Bourbon Street. Ghosts, goblins, witches. The Superdome. Fans in costumes á la Mardi Gras. Hexes, curses and losses. This is New Orleans — home of “Who Dat,” the fans favorite chant. Home of the Saints.
You knew what kind of game it would be from the very first snap. The defenses went after the quarterbacks. Someone was going to wilt. Someone would get hit. In the end, the New Orleans Saints survived a brutal Chargers pass rush, and San Diego could not survive its own mistakes.
It all started badly, and it ended badly on Sunday night for the San Diego Chargers. When it was over, it was an ugly 31-24 loss to the winless Saints.
Chargers quarterback Philip Rivers got pounded on the very first pass play of the game. Then, he got sacked and fumbled away the team’s last chance on the last play of the game. In between, San Diego took control of the game, then gave it away with a pitiful second half performance, letting Saints quarterback Drew Brees go wild throwing the football.
You knew what the night would be like when the Saints spent the entire opening drive blitzing and hitting Rivers. Eventually the Chargers figured out how to attack the worst defense in the NFL. Sadly though, San Diego, which blitzed Brees relentlessly, never got to the New Orleans quarterback. He eventually got them.
When he was done, Brees not only set an NFL record, throwing touchdown passes in his 48th straight game, breaking the record of legendary Baltimore Colts icon Johnny Unitas, he also carved up the San Diego defense and riddled his ex-teammates with big play after big play.
Instead of posting a win against a troubled Saints team that was (0-4) — whose coach was suspended, whose top linebacker is still out, and who lost their top tight end — the Chargers handed the game to the Saints with a shabby second half filled with big pass plays, stupid penalties and poor pass protection.
By the end of the second half, it was hard to tell which was the winless team, and which was the team that was in first place in its own division.
Brees wound up throwing for 370 yards and four scores. Big wide receiver Marquis Colston, playing with a foot injury, ran circles around cornerbacks Quentin Jammer and Antoine Cason, finishing with nine receptions for 131 yards. If not him, then teammate Devery Henderson latched onto eight more receptions.
A woeful Saints defense, which had come into the game giving up 446 yards an outing in its (0-4) start, got tougher as the night wore on. They shut the Chargers out of the end zone the final 25 minutes. The Bolts blew a 24-14 lead in the third quarter and seemingly ran out of defensive gas in the second half.
John Pagano, the new defensive coordinator, dialed up a ton of blitzes against Brees. They called 31 blitzes, got just two sacks early, but as the game went on, Brees moved about the pocket, found receivers and eventually turned the plays into big gains.
For Rivers, it was a lost opportunity, wasting a 354-yard passing night. He was sacked five times, threw another pick, then fumbled the final snap of the game. Numbers don’t mean anything if you don’t win.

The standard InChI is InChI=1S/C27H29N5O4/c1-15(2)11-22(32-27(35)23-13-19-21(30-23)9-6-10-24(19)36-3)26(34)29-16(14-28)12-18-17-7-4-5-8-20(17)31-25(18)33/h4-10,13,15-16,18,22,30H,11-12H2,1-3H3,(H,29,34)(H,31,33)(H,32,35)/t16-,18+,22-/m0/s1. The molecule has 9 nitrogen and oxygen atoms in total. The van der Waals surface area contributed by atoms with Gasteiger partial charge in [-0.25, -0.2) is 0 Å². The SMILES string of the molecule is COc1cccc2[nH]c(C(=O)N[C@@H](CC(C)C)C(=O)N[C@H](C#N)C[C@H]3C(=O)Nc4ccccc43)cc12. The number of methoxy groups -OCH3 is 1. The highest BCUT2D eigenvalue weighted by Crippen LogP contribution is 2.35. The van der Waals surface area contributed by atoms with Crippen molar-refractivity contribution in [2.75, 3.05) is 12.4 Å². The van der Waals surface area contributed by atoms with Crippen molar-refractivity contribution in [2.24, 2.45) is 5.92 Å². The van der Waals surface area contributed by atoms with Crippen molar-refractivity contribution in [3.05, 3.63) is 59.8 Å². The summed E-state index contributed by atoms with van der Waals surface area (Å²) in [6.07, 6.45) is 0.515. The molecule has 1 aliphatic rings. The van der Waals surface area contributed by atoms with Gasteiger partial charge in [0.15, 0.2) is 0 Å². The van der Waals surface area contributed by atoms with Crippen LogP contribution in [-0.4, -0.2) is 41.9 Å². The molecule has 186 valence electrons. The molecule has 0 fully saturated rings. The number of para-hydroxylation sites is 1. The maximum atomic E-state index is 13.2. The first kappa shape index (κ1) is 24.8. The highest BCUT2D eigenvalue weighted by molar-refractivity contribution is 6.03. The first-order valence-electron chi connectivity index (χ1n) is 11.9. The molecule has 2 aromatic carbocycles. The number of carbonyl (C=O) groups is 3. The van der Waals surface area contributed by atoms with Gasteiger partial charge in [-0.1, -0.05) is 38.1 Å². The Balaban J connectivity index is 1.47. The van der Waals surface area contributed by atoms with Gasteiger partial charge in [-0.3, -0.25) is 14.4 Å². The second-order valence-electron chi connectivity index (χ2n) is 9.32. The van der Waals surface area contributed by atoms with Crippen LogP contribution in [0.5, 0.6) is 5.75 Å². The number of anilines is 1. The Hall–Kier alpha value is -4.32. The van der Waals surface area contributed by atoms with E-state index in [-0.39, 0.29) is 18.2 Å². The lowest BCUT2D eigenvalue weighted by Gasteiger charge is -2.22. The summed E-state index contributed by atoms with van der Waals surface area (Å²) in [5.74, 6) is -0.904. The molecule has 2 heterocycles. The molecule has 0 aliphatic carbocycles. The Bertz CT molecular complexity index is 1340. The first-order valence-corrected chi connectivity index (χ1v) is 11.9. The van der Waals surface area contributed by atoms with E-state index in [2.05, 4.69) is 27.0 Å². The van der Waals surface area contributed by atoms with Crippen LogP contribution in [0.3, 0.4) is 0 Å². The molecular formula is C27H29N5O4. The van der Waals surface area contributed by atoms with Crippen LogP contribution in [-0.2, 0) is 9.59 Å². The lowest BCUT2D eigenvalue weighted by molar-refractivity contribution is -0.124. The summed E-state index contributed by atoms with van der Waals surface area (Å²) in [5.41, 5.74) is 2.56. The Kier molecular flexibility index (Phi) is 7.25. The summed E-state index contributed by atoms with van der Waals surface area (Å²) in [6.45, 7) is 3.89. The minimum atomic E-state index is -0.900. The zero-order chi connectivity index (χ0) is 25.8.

There were goats everywhere. First round draft pick Melvin Ingram, who seems to relish playing on the edge, went over the line with a blow to Brees’ face in the 3rd quarter. That triggered a scoring drive and put the Saints back into the game, emotionally.
Antonio Gates was flagged for a pass interference call, negating a big reception on the final drive. Nick Hardwick, the cornerstone center, had a holding penalty right after that. The back-to-black flags wiped out pass plays of 25- and 20 yards.
The Chargers are (3-2), but have gotten torched by the two quality offensive teams they have played. The bad taste from the 27-3 home field beating at the hands of the unbeaten Atlanta Falcons still lingers. This one cannot taste good either, blowing a significant lead to a team with a lousy defense, whose top two coaches have been suspended because of the Bounty Club scandal.
The glaring deficiencies are still there for the Chargers. The secondary of Cason, Quentin Jammer and Marcus Gilchrist got burned.
The offensive line play could not hold up and left tackle Jared Gaither pulled up lame in the 4th quarter.
For all the skill that Rivers has, there still seems to be something missing. Malcom Floyd catches passes in bunches and disappears. So does Robert Meachem. Eddie Royal was hardly seen. Ryan Mathews made plays, but not throughout the entire game.
And Norv Turner is still Norv Turner with another lost lead and another loss on the road. They won’t put it in the press release, but Turner is now (9-19) as the Chargers head coach in games on the East Coast, the Midwest, and the Deep South. It does not read like this is a Super Bowl type team.
Next up, Peyton Manning and the Denver Broncos. San Diego could have ended the AFC West race had they won on Sunday night on the Bayou, and then followed up with a win next Monday at home. Instead, they may be about to let everyone back into the divisional race now with this Saints loss and if they let Manning throw wild next weekend.
The Chargers catch-phrase this year is “Bolt Up.” Maybe it should be “Man Up.” They still have not figured how to put teams away — even winless, dispirited teams like the New Orleans Saints.
Sadly, an ugly loss.
New Orleans, house of horrors for San Diego. The voodoo hex of Norv Turner’s leadership is still there. You wonder if the costume the Chargers are wearing, that bolt jersey, is nothing more than a team masquerading as a contender, when it really is a pretender.